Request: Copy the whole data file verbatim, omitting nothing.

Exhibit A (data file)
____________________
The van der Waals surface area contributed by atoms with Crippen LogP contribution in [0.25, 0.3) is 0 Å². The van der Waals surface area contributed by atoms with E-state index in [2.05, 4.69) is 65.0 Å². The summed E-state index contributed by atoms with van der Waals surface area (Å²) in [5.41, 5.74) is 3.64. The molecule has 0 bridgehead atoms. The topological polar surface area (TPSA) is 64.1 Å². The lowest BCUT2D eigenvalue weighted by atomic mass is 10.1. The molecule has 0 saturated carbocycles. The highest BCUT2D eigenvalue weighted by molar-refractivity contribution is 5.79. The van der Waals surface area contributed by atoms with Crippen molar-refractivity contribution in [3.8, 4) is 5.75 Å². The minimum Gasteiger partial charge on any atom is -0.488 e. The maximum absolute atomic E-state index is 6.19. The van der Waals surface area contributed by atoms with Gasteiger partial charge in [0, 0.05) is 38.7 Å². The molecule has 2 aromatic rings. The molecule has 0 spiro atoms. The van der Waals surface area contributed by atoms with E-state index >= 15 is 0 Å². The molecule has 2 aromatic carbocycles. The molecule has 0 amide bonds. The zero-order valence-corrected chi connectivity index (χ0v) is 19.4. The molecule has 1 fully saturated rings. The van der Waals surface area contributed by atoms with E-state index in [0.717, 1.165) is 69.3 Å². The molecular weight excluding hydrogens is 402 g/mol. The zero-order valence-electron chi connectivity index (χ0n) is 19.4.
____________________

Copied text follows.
The van der Waals surface area contributed by atoms with Crippen LogP contribution in [0.25, 0.3) is 0 Å². The van der Waals surface area contributed by atoms with E-state index in [2.05, 4.69) is 65.0 Å². The summed E-state index contributed by atoms with van der Waals surface area (Å²) in [5.41, 5.74) is 3.64. The molecule has 0 bridgehead atoms. The topological polar surface area (TPSA) is 64.1 Å². The lowest BCUT2D eigenvalue weighted by atomic mass is 10.1. The molecule has 0 saturated carbocycles. The highest BCUT2D eigenvalue weighted by molar-refractivity contribution is 5.79. The van der Waals surface area contributed by atoms with Crippen molar-refractivity contribution in [3.8, 4) is 5.75 Å². The minimum Gasteiger partial charge on any atom is -0.488 e. The maximum absolute atomic E-state index is 6.19. The van der Waals surface area contributed by atoms with Gasteiger partial charge in [0, 0.05) is 38.7 Å². The molecule has 2 aromatic rings. The molecule has 0 spiro atoms. The van der Waals surface area contributed by atoms with E-state index >= 15 is 0 Å². The molecule has 2 aromatic carbocycles. The molecule has 0 amide bonds. The zero-order valence-corrected chi connectivity index (χ0v) is 19.4. The molecule has 1 fully saturated rings. The van der Waals surface area contributed by atoms with E-state index in [0.717, 1.165) is 69.3 Å². The molecular weight excluding hydrogens is 402 g/mol. The zero-order valence-electron chi connectivity index (χ0n) is 19.4.